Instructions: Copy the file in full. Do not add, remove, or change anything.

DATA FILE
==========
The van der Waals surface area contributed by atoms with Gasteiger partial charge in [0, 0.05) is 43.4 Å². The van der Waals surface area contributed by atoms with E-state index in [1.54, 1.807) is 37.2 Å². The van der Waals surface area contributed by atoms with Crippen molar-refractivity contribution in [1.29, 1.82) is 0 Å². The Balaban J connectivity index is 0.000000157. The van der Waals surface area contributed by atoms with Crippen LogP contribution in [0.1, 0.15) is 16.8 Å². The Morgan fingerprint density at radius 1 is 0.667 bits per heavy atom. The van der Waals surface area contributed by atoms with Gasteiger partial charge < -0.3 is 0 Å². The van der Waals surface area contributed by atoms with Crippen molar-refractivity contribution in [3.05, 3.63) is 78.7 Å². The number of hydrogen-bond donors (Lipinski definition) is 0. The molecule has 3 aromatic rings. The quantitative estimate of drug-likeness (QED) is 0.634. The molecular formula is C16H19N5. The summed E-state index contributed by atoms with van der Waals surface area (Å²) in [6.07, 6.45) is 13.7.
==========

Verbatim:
The van der Waals surface area contributed by atoms with Gasteiger partial charge in [0, 0.05) is 43.4 Å². The van der Waals surface area contributed by atoms with E-state index in [1.54, 1.807) is 37.2 Å². The van der Waals surface area contributed by atoms with Crippen molar-refractivity contribution in [1.29, 1.82) is 0 Å². The Balaban J connectivity index is 0.000000157. The van der Waals surface area contributed by atoms with Crippen LogP contribution in [0.1, 0.15) is 16.8 Å². The Morgan fingerprint density at radius 1 is 0.667 bits per heavy atom. The van der Waals surface area contributed by atoms with Gasteiger partial charge < -0.3 is 0 Å². The van der Waals surface area contributed by atoms with Crippen molar-refractivity contribution in [3.05, 3.63) is 78.7 Å². The number of hydrogen-bond donors (Lipinski definition) is 0. The molecule has 3 aromatic rings. The quantitative estimate of drug-likeness (QED) is 0.634. The molecular formula is C16H19N5. The summed E-state index contributed by atoms with van der Waals surface area (Å²) in [6.07, 6.45) is 13.7.